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NEW YORK, June 10 — Libya’s Permanent Delegate to UN Ibrahim Dabbashi has called on the international community to help rebuild the Libyan army and police forces, and bring to book those who try to hamper the country’s democratic transition.
The countries which claim to be friends of Libya have to offer the necessary military equipment and weaponry to the Libyan army and help the redeployment of the police forces to their stations countrywide, he said.
Ambassador Dabbashi made the comments at a debate by the Security Council on the situation in Libya in the aftermath of the ouster of Libya’s dictator Muammar Gaddafi in 2011.
Tarek Mitri, UN Secretary General’s Special Representative and Head of the UN Support Mission in Libya (UNSMIL), briefed the Council on the latest developments in the country.
“The recent political and security instability put Libya’s democratic transition in great peril,” Dabbashi stressed.
He set out the urgent priorities that the Security Council and the UNSMIL should contribute to their realization; these include helping the government to rebuild and equip the national army and set the stage for the new parliamentary elections; demilitarizing the armed groups; and criminalizing all forms of unlawful arms displays.
Commenting on the campaign being launched by troops loyal to the dissident retired army general Khalifa Haftar against pro-government forces since mid-May, Ambassador Dabbashi said the 50,000-strong national army is determined to restore security and stability across the country.
“The government and the national army will never yield to blackmailing by some politicians and militant leaders who try to demonize the military and security forces and undermine the central authorities,” he vowed.
He commended the role of the UNSMIL in helping the Libyan people to overcome the challenges of the current stage and establish the rule of law, urging for more support to the international mission.
On his part, Mitri said: “The recent turmoil in Libya has not only slowed the pace of important aspects of the democratic transition but threatens to thrust the North African nation back into conflict and instability.
“There is a continuing sense of concern among the Libyan people regarding the prospect of a protracted conflict,” the UN envoy to Libya said in his briefing to the 15-member body.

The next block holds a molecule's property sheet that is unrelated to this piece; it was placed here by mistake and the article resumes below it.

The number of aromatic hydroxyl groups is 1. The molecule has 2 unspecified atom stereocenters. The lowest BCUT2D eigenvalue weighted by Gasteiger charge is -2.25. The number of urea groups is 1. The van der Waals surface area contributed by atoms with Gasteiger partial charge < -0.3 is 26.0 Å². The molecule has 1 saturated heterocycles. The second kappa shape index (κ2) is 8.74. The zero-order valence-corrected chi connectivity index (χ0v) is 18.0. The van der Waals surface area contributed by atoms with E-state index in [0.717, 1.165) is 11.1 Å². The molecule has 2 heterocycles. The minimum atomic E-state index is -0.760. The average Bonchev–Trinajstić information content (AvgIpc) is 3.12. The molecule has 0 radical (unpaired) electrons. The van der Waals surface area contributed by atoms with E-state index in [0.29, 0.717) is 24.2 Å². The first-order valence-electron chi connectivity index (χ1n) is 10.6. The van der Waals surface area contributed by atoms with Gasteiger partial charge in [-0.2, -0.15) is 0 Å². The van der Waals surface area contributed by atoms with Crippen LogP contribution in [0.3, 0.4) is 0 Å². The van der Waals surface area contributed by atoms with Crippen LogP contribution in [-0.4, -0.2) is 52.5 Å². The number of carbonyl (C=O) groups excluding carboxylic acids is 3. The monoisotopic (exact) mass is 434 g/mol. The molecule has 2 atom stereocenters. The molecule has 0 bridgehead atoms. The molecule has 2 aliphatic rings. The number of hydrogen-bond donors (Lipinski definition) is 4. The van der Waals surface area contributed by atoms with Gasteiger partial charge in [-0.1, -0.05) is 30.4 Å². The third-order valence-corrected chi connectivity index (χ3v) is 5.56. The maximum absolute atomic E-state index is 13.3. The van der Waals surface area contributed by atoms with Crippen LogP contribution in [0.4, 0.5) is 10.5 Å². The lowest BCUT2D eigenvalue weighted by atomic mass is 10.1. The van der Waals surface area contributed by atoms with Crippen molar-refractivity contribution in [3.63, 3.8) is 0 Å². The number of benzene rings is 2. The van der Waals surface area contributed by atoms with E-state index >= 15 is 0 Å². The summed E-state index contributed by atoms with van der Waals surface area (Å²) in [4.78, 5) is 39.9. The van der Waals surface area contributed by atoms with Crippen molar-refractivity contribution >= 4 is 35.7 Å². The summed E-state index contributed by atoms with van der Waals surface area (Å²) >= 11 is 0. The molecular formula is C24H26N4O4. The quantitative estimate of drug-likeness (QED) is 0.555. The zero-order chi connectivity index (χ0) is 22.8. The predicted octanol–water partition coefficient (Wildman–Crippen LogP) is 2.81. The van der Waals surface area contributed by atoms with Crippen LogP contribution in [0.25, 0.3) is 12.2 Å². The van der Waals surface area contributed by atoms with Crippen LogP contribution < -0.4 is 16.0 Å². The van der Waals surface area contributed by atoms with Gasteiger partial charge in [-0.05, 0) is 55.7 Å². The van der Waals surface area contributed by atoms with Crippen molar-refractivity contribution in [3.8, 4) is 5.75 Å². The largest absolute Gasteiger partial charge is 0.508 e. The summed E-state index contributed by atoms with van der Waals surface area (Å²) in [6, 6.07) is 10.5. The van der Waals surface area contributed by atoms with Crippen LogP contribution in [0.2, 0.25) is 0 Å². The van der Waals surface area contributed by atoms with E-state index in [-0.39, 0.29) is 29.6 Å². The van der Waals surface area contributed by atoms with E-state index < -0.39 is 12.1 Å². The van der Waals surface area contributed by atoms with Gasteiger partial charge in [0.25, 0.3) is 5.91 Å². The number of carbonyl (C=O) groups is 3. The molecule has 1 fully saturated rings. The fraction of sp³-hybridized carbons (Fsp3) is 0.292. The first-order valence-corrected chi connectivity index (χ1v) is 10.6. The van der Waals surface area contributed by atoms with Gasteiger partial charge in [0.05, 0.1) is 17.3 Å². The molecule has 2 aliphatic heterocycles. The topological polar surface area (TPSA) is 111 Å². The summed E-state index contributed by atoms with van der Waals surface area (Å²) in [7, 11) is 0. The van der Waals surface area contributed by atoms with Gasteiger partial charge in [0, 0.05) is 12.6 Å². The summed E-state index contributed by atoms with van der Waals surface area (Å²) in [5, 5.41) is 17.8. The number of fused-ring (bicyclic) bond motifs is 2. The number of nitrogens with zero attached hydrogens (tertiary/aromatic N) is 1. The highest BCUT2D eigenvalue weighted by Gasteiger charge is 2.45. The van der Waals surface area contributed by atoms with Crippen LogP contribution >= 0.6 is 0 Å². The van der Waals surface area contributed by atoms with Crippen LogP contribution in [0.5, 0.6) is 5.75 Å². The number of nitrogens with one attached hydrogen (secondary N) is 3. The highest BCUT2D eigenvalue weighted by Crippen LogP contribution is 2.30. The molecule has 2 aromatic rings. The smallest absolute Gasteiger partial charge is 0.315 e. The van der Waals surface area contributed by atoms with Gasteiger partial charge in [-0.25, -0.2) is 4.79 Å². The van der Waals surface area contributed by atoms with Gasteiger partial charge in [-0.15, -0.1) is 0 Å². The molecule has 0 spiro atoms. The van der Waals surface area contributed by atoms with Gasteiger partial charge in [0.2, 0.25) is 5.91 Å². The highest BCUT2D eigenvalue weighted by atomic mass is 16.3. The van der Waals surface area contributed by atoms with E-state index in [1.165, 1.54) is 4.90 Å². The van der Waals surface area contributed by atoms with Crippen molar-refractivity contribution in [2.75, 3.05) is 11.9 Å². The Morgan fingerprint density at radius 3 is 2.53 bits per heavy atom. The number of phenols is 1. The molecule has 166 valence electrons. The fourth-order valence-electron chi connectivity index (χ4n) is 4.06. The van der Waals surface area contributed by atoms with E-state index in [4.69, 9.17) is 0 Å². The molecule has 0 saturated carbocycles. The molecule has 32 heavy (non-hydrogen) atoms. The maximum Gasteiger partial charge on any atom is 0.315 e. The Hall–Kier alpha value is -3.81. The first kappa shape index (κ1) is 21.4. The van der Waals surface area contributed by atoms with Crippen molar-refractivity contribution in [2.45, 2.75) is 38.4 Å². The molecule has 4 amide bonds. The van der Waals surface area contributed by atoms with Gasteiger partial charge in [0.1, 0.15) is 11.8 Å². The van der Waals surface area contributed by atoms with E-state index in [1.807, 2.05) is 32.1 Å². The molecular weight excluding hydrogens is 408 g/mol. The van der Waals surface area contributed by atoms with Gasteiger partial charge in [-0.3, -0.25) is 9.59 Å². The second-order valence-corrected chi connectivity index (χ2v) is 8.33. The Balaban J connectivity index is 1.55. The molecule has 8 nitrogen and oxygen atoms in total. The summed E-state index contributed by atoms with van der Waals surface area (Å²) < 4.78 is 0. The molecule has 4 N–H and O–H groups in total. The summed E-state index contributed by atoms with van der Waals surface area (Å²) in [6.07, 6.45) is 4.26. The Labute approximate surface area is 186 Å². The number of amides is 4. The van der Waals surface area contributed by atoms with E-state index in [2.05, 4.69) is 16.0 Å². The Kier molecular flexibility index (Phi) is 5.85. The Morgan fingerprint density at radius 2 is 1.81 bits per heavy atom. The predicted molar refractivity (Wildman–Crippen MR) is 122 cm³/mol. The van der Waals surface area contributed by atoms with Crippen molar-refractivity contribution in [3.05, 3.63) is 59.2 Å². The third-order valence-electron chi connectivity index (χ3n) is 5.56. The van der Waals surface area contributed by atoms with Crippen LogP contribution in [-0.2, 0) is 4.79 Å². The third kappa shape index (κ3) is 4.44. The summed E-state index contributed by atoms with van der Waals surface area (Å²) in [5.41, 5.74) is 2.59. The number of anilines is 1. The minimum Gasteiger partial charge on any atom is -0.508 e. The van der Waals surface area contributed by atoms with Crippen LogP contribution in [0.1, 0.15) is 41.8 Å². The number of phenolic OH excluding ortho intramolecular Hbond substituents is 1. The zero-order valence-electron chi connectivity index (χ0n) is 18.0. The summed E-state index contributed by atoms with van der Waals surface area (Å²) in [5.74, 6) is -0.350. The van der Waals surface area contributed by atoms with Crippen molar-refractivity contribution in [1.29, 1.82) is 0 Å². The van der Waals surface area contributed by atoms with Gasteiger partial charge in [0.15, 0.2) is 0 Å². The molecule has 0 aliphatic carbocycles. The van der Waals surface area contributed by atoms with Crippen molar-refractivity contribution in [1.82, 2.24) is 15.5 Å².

“The crisis which has dominated the political scene for the past few months poses a threat to their country’s political transition,” he affirmed.
Libya has witnessed political tensions as well as significant security developments, particularly in the eastern part of the country, notably Benghazi city where Haftar tries to mobilize some units of the national army, as well as other tribally-affiliated armed elements, against groups he has labelled as terrorist.
Regarding these challenges, Mitri said he has redoubled his efforts to urge all parties in Libya to resolve the political impasse through peaceful means, and to impress upon them that a resort to the use of force will have disastrous consequences for the country.
“Following consultations with all concerned parties, I will be convening soon a meeting that brings representatives of the major actors, with the aim of forging an agreement on principles of political interaction, national priorities during the remainder of the transition, and on ways of addressing immediate security, and otherwise divisive, issues,” he stated.
“The stakes are high, and we will spare no effort in helping prevent Libya’s descent into greater instability and violence.” Notwithstanding the political and security crisis that has engulfed Libya, the constitutional process has made considerable progress since March, the UN envoy noted.
In addition, the country’s election commission is preparing, with UN technical support, the election of the 200-member Council of Representatives that will succeed the General National Congress. There are 1.5 million voters registered for the 25 June polls.
Meanwhile, the security situation continues to impede the proper functioning of the justice system, and has slowed the pace of security sector rebuilding.